On November 5, 1844, Democratic candidate James K. Polk defeated Whig Party candidate Henry Clay to become the eleventh president of the United States. Democrats nominated Polk as the nation’s first “dark horse” candidate on the ninth ballot of the Democratic National Convention, after former president Martin Van Buren lost his bid because of his opposition to annexing Texas, a position deemed unacceptable by Southerners and by former president Andrew Jackson.
Told of his nomination in a letter, Polk penned his reply: “It has been well observed that the office of President of the United States should neither be sought nor declined. I have never sought it, nor should I feel at liberty to decline it, if conferred upon me by the voluntary suffrages of my Fellow Citizens.” Read Polk’s acceptance letter in full in the American Memory collection Words and Deeds in American History: Selected Documents Celebrating the Manuscript Division’s First 100 Years. News of his nomination was spread by the Morse telegraph system, which had just been invented.
Though a veteran of the House of Representatives (1825-39), where he had served as Speaker from 1835 to 1839; and a former governor of Tennessee (1839-41); Polk entered the 1844 presidential campaign with little name recognition. “Who is James K. Polk?,” the opposition Whigs sniped, playing on his relative obscurity. An experienced and eloquent orator dubbed the “Napoleon of the Stump,” Polk campaigned vigorously, surprising many with his stalwart support of westward expansion—a hotly debated issue on which Clay disagreed. In the end, Polk’s policies won him 170 electoral votes to Clay’s 105. His margin of victory was only some 38,000 popular votes.
Resolved to serve only one term, Polk acted swiftly to fulfill his campaign promises. In just four years, he oversaw annexation of Texas, a settlement of the Oregon boundary dispute with Great Britain that secured the Oregon Territory for the United States, and reestablishment of an independent treasury system. The U.S. went to war with Mexico in April 1846; when the war ended in February 1848 with the Treaty of Guadalupe Hidalgo, the U.S. acquired territory from Mexico that eventually became California, New Mexico, Arizona, Nevada, Utah, and parts of Colorado and Wyoming. Polk had presided over an expansion of U.S. territory second in scope only to that of the Louisiana Purchase.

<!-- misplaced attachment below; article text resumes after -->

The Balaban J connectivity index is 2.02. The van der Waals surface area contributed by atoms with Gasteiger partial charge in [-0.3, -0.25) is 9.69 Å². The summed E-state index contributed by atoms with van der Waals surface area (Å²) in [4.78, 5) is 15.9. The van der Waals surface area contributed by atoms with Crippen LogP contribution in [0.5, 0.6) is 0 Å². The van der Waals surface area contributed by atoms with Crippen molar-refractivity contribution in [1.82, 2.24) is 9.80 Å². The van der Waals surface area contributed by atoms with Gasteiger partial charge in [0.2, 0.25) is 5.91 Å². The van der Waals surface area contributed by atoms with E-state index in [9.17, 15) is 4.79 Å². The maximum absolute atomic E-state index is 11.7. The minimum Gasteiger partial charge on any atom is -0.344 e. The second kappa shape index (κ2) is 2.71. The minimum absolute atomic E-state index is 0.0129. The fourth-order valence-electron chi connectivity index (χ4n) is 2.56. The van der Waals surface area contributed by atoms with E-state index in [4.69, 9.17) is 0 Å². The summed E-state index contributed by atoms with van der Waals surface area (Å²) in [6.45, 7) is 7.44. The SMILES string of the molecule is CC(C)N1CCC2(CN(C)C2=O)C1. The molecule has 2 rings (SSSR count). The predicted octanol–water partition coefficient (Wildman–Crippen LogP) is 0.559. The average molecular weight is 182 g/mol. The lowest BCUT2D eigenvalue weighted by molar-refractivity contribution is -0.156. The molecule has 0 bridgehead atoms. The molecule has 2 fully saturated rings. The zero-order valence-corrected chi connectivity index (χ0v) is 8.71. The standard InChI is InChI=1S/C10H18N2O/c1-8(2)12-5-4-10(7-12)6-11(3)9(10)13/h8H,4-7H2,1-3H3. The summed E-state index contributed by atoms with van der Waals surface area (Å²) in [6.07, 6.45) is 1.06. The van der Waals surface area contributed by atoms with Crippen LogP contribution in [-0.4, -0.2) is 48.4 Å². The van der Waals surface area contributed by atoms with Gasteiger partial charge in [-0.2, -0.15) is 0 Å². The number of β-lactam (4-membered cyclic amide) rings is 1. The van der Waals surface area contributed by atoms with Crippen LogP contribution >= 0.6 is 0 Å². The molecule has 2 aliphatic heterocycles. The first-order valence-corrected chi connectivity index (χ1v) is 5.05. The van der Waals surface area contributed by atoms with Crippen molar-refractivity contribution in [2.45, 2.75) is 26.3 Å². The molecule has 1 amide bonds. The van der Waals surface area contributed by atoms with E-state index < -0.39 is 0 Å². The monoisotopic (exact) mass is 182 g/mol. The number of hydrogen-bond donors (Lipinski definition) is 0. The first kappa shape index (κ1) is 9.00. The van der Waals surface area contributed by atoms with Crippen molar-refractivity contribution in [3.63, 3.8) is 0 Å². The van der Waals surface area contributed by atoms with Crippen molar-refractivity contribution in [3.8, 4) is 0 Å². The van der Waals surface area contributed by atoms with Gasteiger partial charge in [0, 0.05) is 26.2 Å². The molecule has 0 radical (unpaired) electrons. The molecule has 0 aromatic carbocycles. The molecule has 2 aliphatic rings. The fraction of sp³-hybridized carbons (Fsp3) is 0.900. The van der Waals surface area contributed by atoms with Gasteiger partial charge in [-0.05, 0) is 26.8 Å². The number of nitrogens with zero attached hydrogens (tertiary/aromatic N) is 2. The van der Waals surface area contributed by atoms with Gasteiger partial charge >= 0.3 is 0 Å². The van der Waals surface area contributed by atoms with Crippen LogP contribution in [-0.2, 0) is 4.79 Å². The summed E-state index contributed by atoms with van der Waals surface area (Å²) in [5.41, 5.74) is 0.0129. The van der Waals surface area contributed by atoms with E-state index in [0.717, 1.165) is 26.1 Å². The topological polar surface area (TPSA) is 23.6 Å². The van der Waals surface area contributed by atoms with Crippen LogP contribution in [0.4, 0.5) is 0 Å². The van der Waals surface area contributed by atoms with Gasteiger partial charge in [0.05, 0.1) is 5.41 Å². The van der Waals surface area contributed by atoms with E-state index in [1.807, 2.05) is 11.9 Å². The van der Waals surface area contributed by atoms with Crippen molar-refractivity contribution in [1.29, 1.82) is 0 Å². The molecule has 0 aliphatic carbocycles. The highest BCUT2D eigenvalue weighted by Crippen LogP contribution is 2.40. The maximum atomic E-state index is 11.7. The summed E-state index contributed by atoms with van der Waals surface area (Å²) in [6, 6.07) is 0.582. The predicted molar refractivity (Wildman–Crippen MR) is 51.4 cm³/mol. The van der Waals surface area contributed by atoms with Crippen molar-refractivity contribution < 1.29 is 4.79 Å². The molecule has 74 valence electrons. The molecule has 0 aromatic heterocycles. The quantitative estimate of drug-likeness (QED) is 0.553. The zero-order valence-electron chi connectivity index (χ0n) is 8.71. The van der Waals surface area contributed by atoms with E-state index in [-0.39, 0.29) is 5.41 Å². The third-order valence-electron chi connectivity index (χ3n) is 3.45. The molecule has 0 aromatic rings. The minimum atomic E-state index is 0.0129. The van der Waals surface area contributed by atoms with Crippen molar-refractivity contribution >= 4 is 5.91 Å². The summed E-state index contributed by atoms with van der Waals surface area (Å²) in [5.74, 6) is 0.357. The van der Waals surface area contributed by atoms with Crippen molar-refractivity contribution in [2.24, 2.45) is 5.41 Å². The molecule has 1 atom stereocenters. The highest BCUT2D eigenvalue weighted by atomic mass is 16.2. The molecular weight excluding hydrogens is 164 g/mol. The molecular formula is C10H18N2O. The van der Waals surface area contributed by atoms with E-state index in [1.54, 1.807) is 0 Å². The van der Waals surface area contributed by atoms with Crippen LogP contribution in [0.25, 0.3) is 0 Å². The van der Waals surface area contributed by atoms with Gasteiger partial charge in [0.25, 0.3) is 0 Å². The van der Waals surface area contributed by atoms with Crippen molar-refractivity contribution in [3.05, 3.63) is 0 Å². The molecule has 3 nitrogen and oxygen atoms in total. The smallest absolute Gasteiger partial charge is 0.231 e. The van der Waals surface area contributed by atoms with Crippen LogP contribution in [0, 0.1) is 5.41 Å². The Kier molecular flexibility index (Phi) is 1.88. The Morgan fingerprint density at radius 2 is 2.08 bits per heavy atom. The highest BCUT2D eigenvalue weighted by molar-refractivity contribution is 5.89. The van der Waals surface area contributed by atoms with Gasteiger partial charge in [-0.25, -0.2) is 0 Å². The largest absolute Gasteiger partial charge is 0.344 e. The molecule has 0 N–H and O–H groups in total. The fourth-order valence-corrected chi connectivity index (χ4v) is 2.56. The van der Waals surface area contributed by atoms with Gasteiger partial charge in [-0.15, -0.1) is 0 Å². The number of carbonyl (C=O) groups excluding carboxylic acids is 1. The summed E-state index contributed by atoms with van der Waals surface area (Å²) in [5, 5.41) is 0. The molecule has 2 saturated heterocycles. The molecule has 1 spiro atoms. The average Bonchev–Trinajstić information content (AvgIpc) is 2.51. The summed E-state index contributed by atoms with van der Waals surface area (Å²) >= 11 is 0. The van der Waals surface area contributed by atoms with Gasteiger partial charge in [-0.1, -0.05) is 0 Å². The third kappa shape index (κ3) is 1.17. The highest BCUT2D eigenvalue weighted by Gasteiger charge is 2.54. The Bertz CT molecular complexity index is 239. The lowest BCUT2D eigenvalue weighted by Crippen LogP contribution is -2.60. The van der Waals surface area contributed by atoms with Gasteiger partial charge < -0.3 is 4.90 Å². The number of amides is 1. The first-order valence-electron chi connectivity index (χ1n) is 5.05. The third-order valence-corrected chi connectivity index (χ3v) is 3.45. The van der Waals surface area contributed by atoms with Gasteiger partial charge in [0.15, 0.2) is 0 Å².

Polk’s relentless hard work and considerable political accomplishments took their toll on his health. Full of enthusiasm and vigor when he entered office, Polk left the White House at the age of fifty-three exhausted by his years of public service. He died less than four months later at his new home, “Polk Place,” in Nashville, Tennessee.
Polk’s wife, Sarah Childress Polk, lived at the residence another forty-two years, often receiving visitors. During the Civil War, Mrs. Polk welcomed both Confederate and Union leaders to her home. Polk Place became a pilgrimage destination and was respected as neutral ground. When Mrs. Polk passed away in 1891, she was mourned by a nation that regarded her as a precious link to the past.
- Take a virtual tour of one of James K. Polk’s homes. Architecture and Interior Design for 20th Century America: Photographs by Samuel Gottscho and William Schleisner, 1935-1955 contains more than twenty photographs of the president’s Columbia, Tennessee, residence External. Search on Polk to find pictures of the sitting room, kitchen, and other areas. Excluding the White House, the building is the eleventh president’s only surviving residence.
- Follow Polk’s congressional career in A Century of Lawmaking for a New Nation: U.S. Congressional Documents and Debates, 1774-1875. Search the collection on James K. Polk to see how he voted on a variety of issues including resolving the banking crises of the 1830s.
- Learn more about the resolution of the Mexican War and view the online exhibition The Treaty of Guadalupe Hidalgo, or search the Today in History on Treaty of Guadalupe Hidalgo.
- Browse the collection By Popular Demand: Portraits of the Presidents and First Ladies to find additional portraits of President Polk.
- Search the descriptive information in the collection The Nineteenth Century in Print External to find articles on Polk and his administration.
- Search the collection The African-American Experience in Ohio, 1850-1920 External on Polk to see how the newspaper Palladium Of Liberty answered the question “Who is James K. Polk?”
- Search the collection Music for the Nation: American Sheet Music, ca. 1820-1860 on the words James K. Polk to find “President James K. Polk’s Grand March and Quick Step.”
- Read the United States and California feature in Early California History: An Overview, a special presentation of “California as I Saw It”: First-Person Narratives of California’s Early Years, 1849-1900, for information on the events leading up to the U.S. acquisition of California.